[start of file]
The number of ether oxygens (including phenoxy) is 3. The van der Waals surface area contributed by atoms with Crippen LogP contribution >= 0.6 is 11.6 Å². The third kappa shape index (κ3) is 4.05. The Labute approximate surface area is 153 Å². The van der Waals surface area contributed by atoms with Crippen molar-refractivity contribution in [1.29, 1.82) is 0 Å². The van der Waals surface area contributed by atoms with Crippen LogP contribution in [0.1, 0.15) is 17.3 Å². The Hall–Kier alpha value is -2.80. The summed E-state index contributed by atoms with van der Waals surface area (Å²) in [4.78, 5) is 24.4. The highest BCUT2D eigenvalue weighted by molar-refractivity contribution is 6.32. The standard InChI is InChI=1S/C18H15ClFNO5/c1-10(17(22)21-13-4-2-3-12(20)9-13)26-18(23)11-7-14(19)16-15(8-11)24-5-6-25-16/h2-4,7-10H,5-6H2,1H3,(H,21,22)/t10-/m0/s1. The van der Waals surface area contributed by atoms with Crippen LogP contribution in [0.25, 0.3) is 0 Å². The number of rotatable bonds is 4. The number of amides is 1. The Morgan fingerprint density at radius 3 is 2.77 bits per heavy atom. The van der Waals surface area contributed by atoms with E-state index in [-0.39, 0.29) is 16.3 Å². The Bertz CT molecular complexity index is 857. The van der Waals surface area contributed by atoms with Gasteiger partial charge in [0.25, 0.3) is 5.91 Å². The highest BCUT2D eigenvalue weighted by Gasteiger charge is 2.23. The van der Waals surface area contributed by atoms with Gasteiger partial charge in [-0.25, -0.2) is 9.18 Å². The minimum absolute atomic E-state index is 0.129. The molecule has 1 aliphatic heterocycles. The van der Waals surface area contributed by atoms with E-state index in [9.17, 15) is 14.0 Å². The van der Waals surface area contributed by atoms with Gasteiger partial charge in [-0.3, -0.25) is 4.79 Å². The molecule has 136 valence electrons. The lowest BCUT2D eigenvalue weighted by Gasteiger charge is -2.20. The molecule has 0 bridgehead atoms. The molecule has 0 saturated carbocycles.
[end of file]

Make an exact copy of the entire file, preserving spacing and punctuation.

The number of ether oxygens (including phenoxy) is 3. The van der Waals surface area contributed by atoms with Crippen LogP contribution >= 0.6 is 11.6 Å². The third kappa shape index (κ3) is 4.05. The Labute approximate surface area is 153 Å². The van der Waals surface area contributed by atoms with Crippen molar-refractivity contribution in [1.29, 1.82) is 0 Å². The van der Waals surface area contributed by atoms with Crippen LogP contribution in [0.1, 0.15) is 17.3 Å². The Hall–Kier alpha value is -2.80. The summed E-state index contributed by atoms with van der Waals surface area (Å²) in [4.78, 5) is 24.4. The highest BCUT2D eigenvalue weighted by molar-refractivity contribution is 6.32. The standard InChI is InChI=1S/C18H15ClFNO5/c1-10(17(22)21-13-4-2-3-12(20)9-13)26-18(23)11-7-14(19)16-15(8-11)24-5-6-25-16/h2-4,7-10H,5-6H2,1H3,(H,21,22)/t10-/m0/s1. The van der Waals surface area contributed by atoms with Crippen LogP contribution in [0.25, 0.3) is 0 Å². The number of rotatable bonds is 4. The number of amides is 1. The Morgan fingerprint density at radius 3 is 2.77 bits per heavy atom. The van der Waals surface area contributed by atoms with E-state index in [-0.39, 0.29) is 16.3 Å². The Bertz CT molecular complexity index is 857. The van der Waals surface area contributed by atoms with Gasteiger partial charge in [0.25, 0.3) is 5.91 Å². The highest BCUT2D eigenvalue weighted by Gasteiger charge is 2.23. The van der Waals surface area contributed by atoms with Gasteiger partial charge in [-0.25, -0.2) is 9.18 Å². The minimum absolute atomic E-state index is 0.129. The molecule has 1 aliphatic heterocycles. The van der Waals surface area contributed by atoms with E-state index in [9.17, 15) is 14.0 Å². The van der Waals surface area contributed by atoms with Gasteiger partial charge in [-0.3, -0.25) is 4.79 Å². The molecule has 136 valence electrons. The lowest BCUT2D eigenvalue weighted by Gasteiger charge is -2.20. The molecule has 0 bridgehead atoms. The molecule has 0 saturated carbocycles.